Educating the inquiring mind: the challenge for school science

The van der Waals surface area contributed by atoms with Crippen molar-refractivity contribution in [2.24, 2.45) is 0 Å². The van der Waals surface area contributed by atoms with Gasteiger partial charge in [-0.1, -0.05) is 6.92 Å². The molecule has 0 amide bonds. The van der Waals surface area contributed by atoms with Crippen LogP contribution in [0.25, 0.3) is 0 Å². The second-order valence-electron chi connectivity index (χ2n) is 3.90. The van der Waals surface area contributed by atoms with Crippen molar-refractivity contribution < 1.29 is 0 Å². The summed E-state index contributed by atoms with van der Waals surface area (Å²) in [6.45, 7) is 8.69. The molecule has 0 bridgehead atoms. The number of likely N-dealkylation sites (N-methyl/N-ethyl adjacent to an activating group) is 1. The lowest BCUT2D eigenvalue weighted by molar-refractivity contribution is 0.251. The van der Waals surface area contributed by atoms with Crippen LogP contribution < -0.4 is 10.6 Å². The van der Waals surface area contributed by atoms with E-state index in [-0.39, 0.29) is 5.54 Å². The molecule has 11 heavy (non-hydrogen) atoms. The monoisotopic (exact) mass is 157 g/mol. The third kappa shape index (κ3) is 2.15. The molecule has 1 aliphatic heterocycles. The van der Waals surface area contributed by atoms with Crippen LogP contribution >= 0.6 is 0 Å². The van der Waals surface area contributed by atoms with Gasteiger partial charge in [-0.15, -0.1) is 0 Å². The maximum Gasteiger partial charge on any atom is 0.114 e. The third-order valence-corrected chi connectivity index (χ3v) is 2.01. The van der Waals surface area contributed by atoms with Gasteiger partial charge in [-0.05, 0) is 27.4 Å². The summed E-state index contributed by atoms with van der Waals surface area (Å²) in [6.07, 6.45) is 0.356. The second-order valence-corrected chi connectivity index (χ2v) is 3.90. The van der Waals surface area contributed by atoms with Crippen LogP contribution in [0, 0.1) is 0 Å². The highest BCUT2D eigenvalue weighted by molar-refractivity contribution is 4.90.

It is widely agreed that learning science is important both as a training for the individual mind and as a necessary resource for life in a technological world. Yet science education continues to intimidate many teachers at the primary level and to disappoint many students at the secondary level. This book argues that the roots of dissatisfaction are to be found in three types of false assumptions that underlie the teaching of science - about the nature of science itself; about young people's learning; and about what constitutes valid, achievable and compatible educational goals. The main conclusions the author draws are, that a new approach to the education and training of science teachers is required; that a focus is needed on the fostering of "straight thinking" in the 11-14 age group; and that a prominent strand of scientific education for the 14-16 age group should consist of an analysis of current scientific controversies.
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